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Lecture 10

SOC307H5 Lecture Notes - Lecture 10: Zygmunt Bauman, Feudalism, Ruling Class


Department
Sociology
Course Code
SOC307H5
Professor
Reza Barmaki
Lecture
10

Page:
of 4
SOC307 Lecture 10
TRANSMISSION OF CULTURE: THE LEARNING THEORY
-Edwin Sutherland -Differential association: through interaction with others
-individuals learn the values, attitudes, techniques & motives for criminal behavior
-Crime occurs when: there are learned criminal values & motives / override /
mainstream values (pro-social) (you grow up in gang families)
Interactional factors effected degree of learned values
-frequency (how many times) -duration (how long) -priority (early
associations) -intensity (strength)
ALBERT COHEN (lower-class focal concerns)
-most delinquent acts: *not motivated by money *occurred in gangs (young/working
class males) *a youth culture "buzz"
-"focal concerns" of members: widespread & persistent attention *high degree
of emotional involvement
-> trouble making, toughness, street smartness, excitement, fate, autonomy
*for these people, they have no other alternatives of fun. They can't afford that trip to
Hawaii for fun so they steal and engage in delinquent acts
THORSTEN STELLIN
-homogenous society -norms of behavior will emerge -become laws
-enforced to preserve the unitary culture -deviation is unlikely -if found, it is
punished
Heterogenous society
-subcultures emerge -diverge from mainstream culture -establish their own norms
-particularly ethnic groups/youth -inter-subculture conflicts also emerges
Mainstream & subcultures
1) if balance of power is equal: accomodate each other
2) if mainstream more powerfull: subcultures are defined as deviant
CLOWARD & OHLIN
-illegitimate opportunity structure -running parallel to the legal one -operates on 3
levels
Level 1: Criminal Subculture: Forms when there are:
-stable working class communities -> with contacts in illegal groups -role models
who make crime pay -career structure for aspiring criminals
Level 2: Conflict Subculture: today we call it violent gangs
-they usually are not in stable working communities
-see a lot of problems around you
Level 3: Retreatist Subculture: those who cannot make it through:
-legitimate means -violent/serious crime -retreat into: drug, alcoholism, petty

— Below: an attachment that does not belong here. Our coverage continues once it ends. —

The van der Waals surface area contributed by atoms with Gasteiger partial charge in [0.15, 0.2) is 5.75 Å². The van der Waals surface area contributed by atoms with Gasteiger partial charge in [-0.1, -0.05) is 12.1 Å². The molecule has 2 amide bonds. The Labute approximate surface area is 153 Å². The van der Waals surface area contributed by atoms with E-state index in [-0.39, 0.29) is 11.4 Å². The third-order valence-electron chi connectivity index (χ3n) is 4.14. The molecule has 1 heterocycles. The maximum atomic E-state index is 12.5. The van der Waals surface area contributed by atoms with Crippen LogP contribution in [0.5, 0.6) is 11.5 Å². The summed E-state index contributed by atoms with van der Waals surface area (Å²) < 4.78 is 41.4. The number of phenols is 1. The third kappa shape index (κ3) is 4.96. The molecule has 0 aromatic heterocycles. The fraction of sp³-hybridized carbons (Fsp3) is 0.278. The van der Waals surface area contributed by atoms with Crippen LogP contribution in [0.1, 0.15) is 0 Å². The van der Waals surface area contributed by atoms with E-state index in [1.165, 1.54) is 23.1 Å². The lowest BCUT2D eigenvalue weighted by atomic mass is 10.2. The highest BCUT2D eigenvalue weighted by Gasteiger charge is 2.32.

theft, shoplifting, prostitution...
CONFLICT THEORIES: Assumptions:
-different interests -conflict results
KARL MARX (1818-1883)
-Marxism -class conflict: for Marx, conflict with people becomes conflict b/w classes
-capitalism
History (Marxs' concept of it)
-study of the past: wars, beliefs, political changes...
Questions: what were hte causes of WWII? Why did Christianity emerge?
POLITICAL HISTORY: outcome of decisions & actions of powerful people (kings/ nobles/
politicians/ generals)
SOCIAL HISTORY: Marxism
-different social positions -conflicting interests -class conflict -history: result of
class conflict
Modern industrial capitalism: conflict of interest/ working class/ capitalists
(bourgeoisie)
CLASS
-relation to the "means of production" -factories/ land/ machinery/ labour
-necessities of life, luxury, wealth
Source of conflict: ownership
-owners of means of production -wealthy VERSUS
-only have labor to sell for wages -laborers/ workers -low wages/ poverty
ONE RESULT: SOCIAL INEQUALITY
Ruling classes: use a variety of means to maintain their ownership
-force, ideology, law, criminal justice system
Forms of conflict (CLASS STRUGGLE)
-forming unions -strikes -violent demonstrations -revolutions
How were things before capitalism?
-primitive communism -pre-calass societies -hunter/gatherers
-no surplus: in excess of necessities= no private property, =collective ownership,
=absence of: government, inequality, exploitation
Beginning of class conflict
-slave societies (Ancient Greece, Rome)
*people were able to produce more and that became a source of wealth
-first class divisions: patricians / commoners, slaves
-formation of surplus: private property, classes, government, inequality, exploitation
*low classes & slaves, decurions (notables & rich citizens), senators/knights & their
wives
Feudal society: class struggle: lords and serfs
Forms of society: slave societies (Greece), feudal societies, capitalist societies
Ruling class: patricians, lords, capitalists
Ruled class: commoners/slaves, serfs, laborers
Example: ancient, 12th century Europe, 19th century ENgland
formation of surplus>>>> private property>>>> class
-government, inequality, exploitation... (opposite of pre-class societies)
Capitalism was Marx's concern
-massive inequality -unequal distribution of wealth
-byproducts: poverty, alienation, crime etc.
SOCIAL CONTROL
1) Force: criminal justice system, police, jails, court
Example: the US, 2.3 million people in jail
2) Ideology: reflects, justifies & protects / interests of ruling class
Forms of ideology: arts, religion, politics, law, education
PLURALIST CONFLICT THEORY: Conception of Society
-competing interest groups -economic/political/social
-differential access to power & wealth
-successful in materializing their interests -protect it through: laws, justice system,
ideology
-Authorities: not impartial administrators of law -protect interests of their own
favorite groups
What about the powerless?
-viewed as threats to these interests -called dangerous classes -their activities
defined as crime
-powerful: impose their own definitions of 'good', 'right', 'moral' through laws/
education
FEMINISM: emphasizes:
-patriarchal domination -systemic male domination females
-dimensions of domination: economic, political, social
-patriarchal culture: culture of violent male domination, income inequality= powerless,